Israeli leaders have proven again and again that they’re not answerable to the world community for their immoral actions. They believe that with United States covering their backs, they have dominance over the world.

In July 2010, Lebanon complained to the UN Security Council on Israel’s covert espionage network involving the state-owned mobile telecom company Alpa. Alpa’s employees Tareq Raba and Charbel Qazzi were convicted for working for Israeli Mossad. No action was taken.

In 2007, Beirut complained to the UNSC, claiming that Israeli jets violated Lebanese airspace 290 times within four months. Under US presure, the UNSC refused to debate the complaint.

Even the United Nations has repeatedly protested Israeli jets’ violation of Lebanese airspace. In 2006, even the French Defense Minister Michele Alliot-Marie, had slammed the Zionist entity for violation of Lebanese airspace and inciting a new war.

During the Israeli invasion of Lebanon in Summer 2006, the US, Britain and France refused to push a cease-fire resolution through UNSC. However, realizing that even after one-month of Israeli capet-bombing, the Hizballah fighters refused to surrender, the UNSC declared a cease-fire to save Jewish army from further military humiliation.

In 2011, Lebanese foreign minister Adnan Mansor in a letter to UN secretary-generak Ban Ki-moon complained that Israel is planning to steal undersea gas reserves within Lebanon’s northern maritime border.

Matthew Levitt, former CIA official who is currently an employee of Israel lobby group, Washington Institute for Near East Policy (WINEP) was quoted in the NYT on January 30, 2013, as saying: “Israel is able to fly reconnaissance flights over Lebanon with impunity right now“.

Brenda Heard is founder-director of London-based ‘Friends of Lebanon’ organization. On February 17, 2013, she posted an article, titled, ‘Birds of Prey: the Record of Impunity for Israeli Military Aircraft’. In the article she wrote:

Israel’s routine overflights – characterised by UNIFIL in 2009 as not only a “humiliation to the Lebanese government and UNIFIL,” but also an “act of war,” —have been acknowledged by all parties to have been a problem since August 2000 (when Jewish army was forced to withdraw from South Lebanon as result of 18-year-long Hizballah armed resistance). Nonetheless, Israel has consistently invoked its quest for security, which is held to supersede not only the security of all others, but also the dictates of international law.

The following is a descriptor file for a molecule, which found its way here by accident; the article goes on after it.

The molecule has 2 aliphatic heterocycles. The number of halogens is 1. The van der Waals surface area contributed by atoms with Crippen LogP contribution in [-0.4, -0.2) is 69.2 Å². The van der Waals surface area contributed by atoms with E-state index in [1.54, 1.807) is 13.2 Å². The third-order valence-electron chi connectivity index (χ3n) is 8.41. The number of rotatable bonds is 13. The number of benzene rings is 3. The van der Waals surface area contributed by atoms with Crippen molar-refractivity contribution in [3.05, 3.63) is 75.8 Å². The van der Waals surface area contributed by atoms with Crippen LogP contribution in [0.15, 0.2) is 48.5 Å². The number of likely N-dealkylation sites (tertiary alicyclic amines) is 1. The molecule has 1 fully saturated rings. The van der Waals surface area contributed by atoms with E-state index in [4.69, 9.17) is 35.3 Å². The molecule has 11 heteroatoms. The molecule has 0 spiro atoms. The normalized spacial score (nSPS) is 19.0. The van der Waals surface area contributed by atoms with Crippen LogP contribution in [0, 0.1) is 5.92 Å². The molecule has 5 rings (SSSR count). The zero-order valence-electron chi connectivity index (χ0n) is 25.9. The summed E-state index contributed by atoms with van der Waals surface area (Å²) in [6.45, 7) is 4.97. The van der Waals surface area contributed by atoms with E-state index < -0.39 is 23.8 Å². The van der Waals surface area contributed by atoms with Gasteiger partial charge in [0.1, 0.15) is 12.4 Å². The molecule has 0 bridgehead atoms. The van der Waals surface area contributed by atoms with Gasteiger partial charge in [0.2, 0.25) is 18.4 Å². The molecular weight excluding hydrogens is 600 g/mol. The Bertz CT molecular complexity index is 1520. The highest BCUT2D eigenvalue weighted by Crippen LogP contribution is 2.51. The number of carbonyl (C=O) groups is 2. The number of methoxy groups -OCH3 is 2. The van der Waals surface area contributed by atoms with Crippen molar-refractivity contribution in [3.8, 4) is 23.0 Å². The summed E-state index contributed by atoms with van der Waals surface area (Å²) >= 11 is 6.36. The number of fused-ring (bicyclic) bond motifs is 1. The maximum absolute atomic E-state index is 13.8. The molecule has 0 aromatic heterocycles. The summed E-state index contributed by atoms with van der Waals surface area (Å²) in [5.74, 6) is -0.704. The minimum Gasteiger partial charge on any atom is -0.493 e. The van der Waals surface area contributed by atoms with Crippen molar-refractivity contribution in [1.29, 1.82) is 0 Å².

The habitual overflights violate not just Resolution 1701, but dozens of Resolutions dating back to 1968 warning Israel to respect the sovereignty of Lebanon. The issue was most famously spelled out with UN Resolution 425 (1978), recalled in all subsequent Resolutions.

In addition to the numerous bombing missions over the years, though, the Israeli birds of prey have been relentless in their mock raids and reconnaissance. The government of Lebanon has dutifully complained to the United Nations.

Every single month Israeli military aircraft have made repeated circles up to and including Beirut. Yet UNIFIL’s assessment last month was nearly verbatim from six previous tripartite meetings: November 2012, October 2012, August 2012, July 2012, May 2012, March 2012. Somehow, hundreds of violations were swept under the rug as “discussed.” Somehow, continual violations translated to “full support and commitment” to implement Resolution 1701. Not a mention of the drones or the “formations of multiple fighter jets” by which Israel blatantly transgressed Lebanese territorial sovereignty.

It has been argued that Israel should not be bound by Resolution 1701 because Hezbollah, as the primary resistance force in Lebanon, has remained armed. Firstly, UN Resolutions do not subscribe to the all-or-none approach; they specify obligations to each party separately. Secondly, prior to the formation of Hezbollah Resistance there were already 28 UN Security Council Resolutions condemning Israel’s aggressions against Lebanon. Thirdly, Resolution 1701 states that prohibitions on weaponry “shall not apply to arms, related material, training or assistance authorized by the Government of Lebanon or by UNIFIL.”

No one, not even Israel, denies that these egregious violations take place on a regular basis. But there is always an excuse: Israel and its enablers insist that the violations are merely a necessary security measure. Israeli Defence Minister Barak was quick to blame the Jamraya airstrike on the stubborn Syrian/Lebanese resistance; “we don’t think that it should be allowed,” he said.

Predictably, both the US and the UK quietly supported the airstrike. The American response was a shrug of the shoulders and a warning—not to Israel, of course—but to Syria and Hezbollah. The British responded likewise, avoiding any hint of impropriety from Israel, while frowning squarely at Syria and Hezbollah.

Read Ms Heard’s article in full, here.

Lebanon and Israeli exclusiveness | Rehmat's World